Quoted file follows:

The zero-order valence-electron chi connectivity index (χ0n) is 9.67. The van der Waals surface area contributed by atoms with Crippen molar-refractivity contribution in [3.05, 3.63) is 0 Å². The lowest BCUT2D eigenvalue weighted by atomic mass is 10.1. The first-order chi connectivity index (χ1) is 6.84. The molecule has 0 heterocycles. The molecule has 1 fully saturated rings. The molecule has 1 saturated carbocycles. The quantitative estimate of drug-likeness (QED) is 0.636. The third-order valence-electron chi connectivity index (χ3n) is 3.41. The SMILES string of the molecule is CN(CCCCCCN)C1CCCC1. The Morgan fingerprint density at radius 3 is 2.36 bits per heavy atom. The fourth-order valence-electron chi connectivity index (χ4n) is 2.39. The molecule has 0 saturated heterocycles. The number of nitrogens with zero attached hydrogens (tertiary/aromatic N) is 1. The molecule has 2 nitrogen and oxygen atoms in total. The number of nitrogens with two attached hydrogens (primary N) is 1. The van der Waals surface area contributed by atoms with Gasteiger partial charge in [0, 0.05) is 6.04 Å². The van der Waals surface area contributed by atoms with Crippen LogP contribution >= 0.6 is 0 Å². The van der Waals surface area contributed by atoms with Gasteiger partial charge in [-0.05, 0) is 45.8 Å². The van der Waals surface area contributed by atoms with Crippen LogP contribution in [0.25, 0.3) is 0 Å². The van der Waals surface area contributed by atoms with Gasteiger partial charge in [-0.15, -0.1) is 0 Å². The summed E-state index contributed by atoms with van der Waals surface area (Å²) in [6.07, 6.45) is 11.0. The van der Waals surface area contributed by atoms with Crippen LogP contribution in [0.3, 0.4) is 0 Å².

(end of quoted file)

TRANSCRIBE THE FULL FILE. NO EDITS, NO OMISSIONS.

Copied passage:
The zero-order valence-electron chi connectivity index (χ0n) is 9.67. The van der Waals surface area contributed by atoms with Crippen molar-refractivity contribution in [3.05, 3.63) is 0 Å². The lowest BCUT2D eigenvalue weighted by atomic mass is 10.1. The first-order chi connectivity index (χ1) is 6.84. The molecule has 0 heterocycles. The molecule has 1 fully saturated rings. The molecule has 1 saturated carbocycles. The quantitative estimate of drug-likeness (QED) is 0.636. The third-order valence-electron chi connectivity index (χ3n) is 3.41. The SMILES string of the molecule is CN(CCCCCCN)C1CCCC1. The Morgan fingerprint density at radius 3 is 2.36 bits per heavy atom. The fourth-order valence-electron chi connectivity index (χ4n) is 2.39. The molecule has 0 saturated heterocycles. The number of nitrogens with zero attached hydrogens (tertiary/aromatic N) is 1. The molecule has 2 nitrogen and oxygen atoms in total. The number of nitrogens with two attached hydrogens (primary N) is 1. The van der Waals surface area contributed by atoms with Gasteiger partial charge in [0, 0.05) is 6.04 Å². The van der Waals surface area contributed by atoms with Crippen LogP contribution >= 0.6 is 0 Å². The van der Waals surface area contributed by atoms with Gasteiger partial charge in [-0.05, 0) is 45.8 Å². The van der Waals surface area contributed by atoms with Crippen LogP contribution in [0.25, 0.3) is 0 Å². The van der Waals surface area contributed by atoms with Gasteiger partial charge in [-0.15, -0.1) is 0 Å². The summed E-state index contributed by atoms with van der Waals surface area (Å²) in [6.07, 6.45) is 11.0. The van der Waals surface area contributed by atoms with Crippen LogP contribution in [0.3, 0.4) is 0 Å².